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EVANS v. POSKON (2010)

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United States Court of Appeals,Seventh Circuit.

Ty EVANS, Plaintiff-Appellant, v. Frank POSKON, et al., Defendants-Appellees.

No. 09-3140.

Decided: April 16, 2010

Before EASTERBROOK, Chief Judge, and POSNER and WILLIAMS, Circuit Judges. Ty Evans, Pendleton, IN, pro se. John F. Kautzman, Ruckelshaus, Roland, Hasbrook & O'Connor, Marc Pe-Caine Sultzer, Office of the Corporation Counsel, Indianapolis, IN, for Defendants-Appellees.

Police burst into the home of Ty Evans to stop what they reasonably believed was his attempt to strangle someone to death. According to the officers, Evans resisted arrest and had to be subdued; according to Evans, he offered no resistance and was beaten mercilessly both before and after the officers gained custody of him. A state court convicted Evans of attempted murder and resisting arrest; he is serving a term of 71 years' imprisonment. See Evans v. State, 855 N.E.2d 378 (Ind.App.2006).

In this suit under 42 U.S.C. § 1983, Evans accuses the officers of violating the fourth amendment by using excessive force during and after his arrest. The district court granted summary judgment for the defendants, concluding that Heck v. Humphrey, 512 U.S. 477, 114 S.Ct. 2364, 129 L.Ed.2d 383 (1994), bars this claim because Evans's assertion that he did not oppose being taken into custody contradicts his conviction. Unless the resisting-arrest conviction is set aside, the district court concluded, Evans has no claim under § 1983. 2009 U.S. Dist. LEXIS 66067 (S.D.Ind. July 28, 2009).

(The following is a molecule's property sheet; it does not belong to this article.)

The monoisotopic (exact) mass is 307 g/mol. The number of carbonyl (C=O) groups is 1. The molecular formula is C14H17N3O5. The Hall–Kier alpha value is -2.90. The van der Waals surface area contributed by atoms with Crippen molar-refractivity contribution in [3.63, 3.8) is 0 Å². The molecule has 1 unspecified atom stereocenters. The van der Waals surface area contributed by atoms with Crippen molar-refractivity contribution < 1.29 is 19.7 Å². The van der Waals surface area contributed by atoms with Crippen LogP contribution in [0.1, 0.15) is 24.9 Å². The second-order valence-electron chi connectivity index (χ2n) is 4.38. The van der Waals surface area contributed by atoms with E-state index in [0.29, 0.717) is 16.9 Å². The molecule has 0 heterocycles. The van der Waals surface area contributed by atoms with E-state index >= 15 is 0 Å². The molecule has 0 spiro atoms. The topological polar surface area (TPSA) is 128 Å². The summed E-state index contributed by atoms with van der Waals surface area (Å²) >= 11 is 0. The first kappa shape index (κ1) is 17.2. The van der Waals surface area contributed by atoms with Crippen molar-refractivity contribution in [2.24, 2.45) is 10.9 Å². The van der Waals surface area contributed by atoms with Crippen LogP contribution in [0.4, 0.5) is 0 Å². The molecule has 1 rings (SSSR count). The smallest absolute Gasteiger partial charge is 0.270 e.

The district court did not discuss Wallace v. Kato, 549 U.S. 384, 127 S.Ct. 1091, 166 L.Ed.2d 973 (2007), doubtless because neither side cited it. But Wallace holds that a claim that accrues before a criminal conviction may and usually must be filed without regard to the conviction's validity. The Court held that a claim asserting that a search or seizure violated the fourth amendment-and excessive force during an arrest is such a claim, see Graham v. Connor, 490 U.S. 386, 109 S.Ct. 1865, 104 L.Ed.2d 443 (1989)-accrues immediately. The prospect that charges will be filed, and a conviction ensue, does not postpone the claim's accrual. Wallace added that a conviction does not un-accrue the claim, even if the arguments advanced to show a violation of the fourth amendment also imply the invalidity of the conviction. 549 U.S. at 392-93. Instead of dismissing the § 1983 suit, the district judge should stay proceedings if the same issue may be resolved in the criminal prosecution (including a collateral attack). 549 U.S. at 393-94; see also Heck, 512 U.S. at 487 n. 8.